As an author consistently meets expectations, readers are more willing to listen.

All this seems important to me as more and more Christian speculative fiction writers are looking to e-publish, self-publish, or publish with a general market house rather than with a Christian one.

In many ways, the Christian who writes for the general market is no different than the Christian athlete who plays for a state university or for a professional team. The athletes that reporters interview, that fans follow on Twitter or whose Facebook pages they like, first must earn the right to speak by playing well. Without the playing-well component, no one would care if Dallas Maverick star Jason Terry or Denver Bronco quarterback Tim Tebow says he plays for God or because of God.

Publicist Rebeca Seitz (Glass Roads Public Relations) made a comment at the 2010 Mount Hermon Christian Writers’ Conference that, for good or ill, we live in a celebrity culture. With the growth in social networking, writers have been thrown into the celebrity mix.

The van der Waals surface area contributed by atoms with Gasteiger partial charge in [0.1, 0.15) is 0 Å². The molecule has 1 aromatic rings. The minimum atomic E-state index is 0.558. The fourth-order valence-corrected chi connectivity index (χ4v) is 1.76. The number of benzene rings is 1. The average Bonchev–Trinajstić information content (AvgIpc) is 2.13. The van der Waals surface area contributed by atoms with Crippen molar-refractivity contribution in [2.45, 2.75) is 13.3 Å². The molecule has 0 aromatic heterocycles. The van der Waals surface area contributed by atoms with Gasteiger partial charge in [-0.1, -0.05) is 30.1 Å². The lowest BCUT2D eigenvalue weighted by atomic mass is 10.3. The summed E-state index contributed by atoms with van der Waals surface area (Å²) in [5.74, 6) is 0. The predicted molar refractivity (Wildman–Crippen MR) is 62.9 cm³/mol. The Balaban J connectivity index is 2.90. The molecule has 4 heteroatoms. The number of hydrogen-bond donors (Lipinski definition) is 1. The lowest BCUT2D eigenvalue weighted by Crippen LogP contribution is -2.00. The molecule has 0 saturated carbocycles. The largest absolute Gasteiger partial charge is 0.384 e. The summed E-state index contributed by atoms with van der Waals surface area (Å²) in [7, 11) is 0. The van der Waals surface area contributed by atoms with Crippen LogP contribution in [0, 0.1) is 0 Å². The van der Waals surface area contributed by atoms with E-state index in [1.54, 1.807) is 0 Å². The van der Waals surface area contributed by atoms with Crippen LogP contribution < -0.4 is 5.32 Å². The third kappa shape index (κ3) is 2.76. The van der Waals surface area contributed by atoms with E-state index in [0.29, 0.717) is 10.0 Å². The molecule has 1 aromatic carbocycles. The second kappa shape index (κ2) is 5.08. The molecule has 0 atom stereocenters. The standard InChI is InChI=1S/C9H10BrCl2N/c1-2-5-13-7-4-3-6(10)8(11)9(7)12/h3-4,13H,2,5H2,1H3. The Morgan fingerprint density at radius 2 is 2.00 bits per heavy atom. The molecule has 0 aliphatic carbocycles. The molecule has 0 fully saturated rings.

Fans who once never saw any more of an author than their back-of-the-book picture and blurb or the occasional appearance at a book signing now have the opportunity to follow and friend and like.

What does that mean for Christians?

Nothing if we don’t build trust.

The same can be said about Christian speculative fiction as a whole, I think. If readers are to listen, no matter what publishing venue we might choose, we have to deliver.

What does “deliver” mean to you? What do you want to see in a speculative story that makes you trust the author? Inquiring minds, and all. 😉

Best known for her aspirations as an epic fantasy author, Becky is the sole remaining founding member of Speculative Faith. Besides contributing weekly articles here, she blogs Monday through Friday at A Christian Worldview of Fiction. She works as a freelance writer and editor and posts writing tips as well as information about her editing services at Rewrite, Reword, Rework.
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  1. Galadriel says:

    Intersting…something worth thinking about, definately

  2. “… he wanted to respect the organizers of the event and to stay within the parameters of the prescribed subject.”

    That’s terrific, and it’s why, when I’m on panels at SF&F conventions, I stick to the topic at hand.

    I  don’t remember the full quote (I heard it from Larry Crabb, many years ago), so I have to paraphrase, but I love the central idea: we should answer only those questions which the quality of our life prompts others to ask.


    • Gray, what an outstanding Larry Crabb thought (I’m a big fan of his writing, his thinking). Your paraphrase is powerful and succinct. Thanks for adding that to the mix.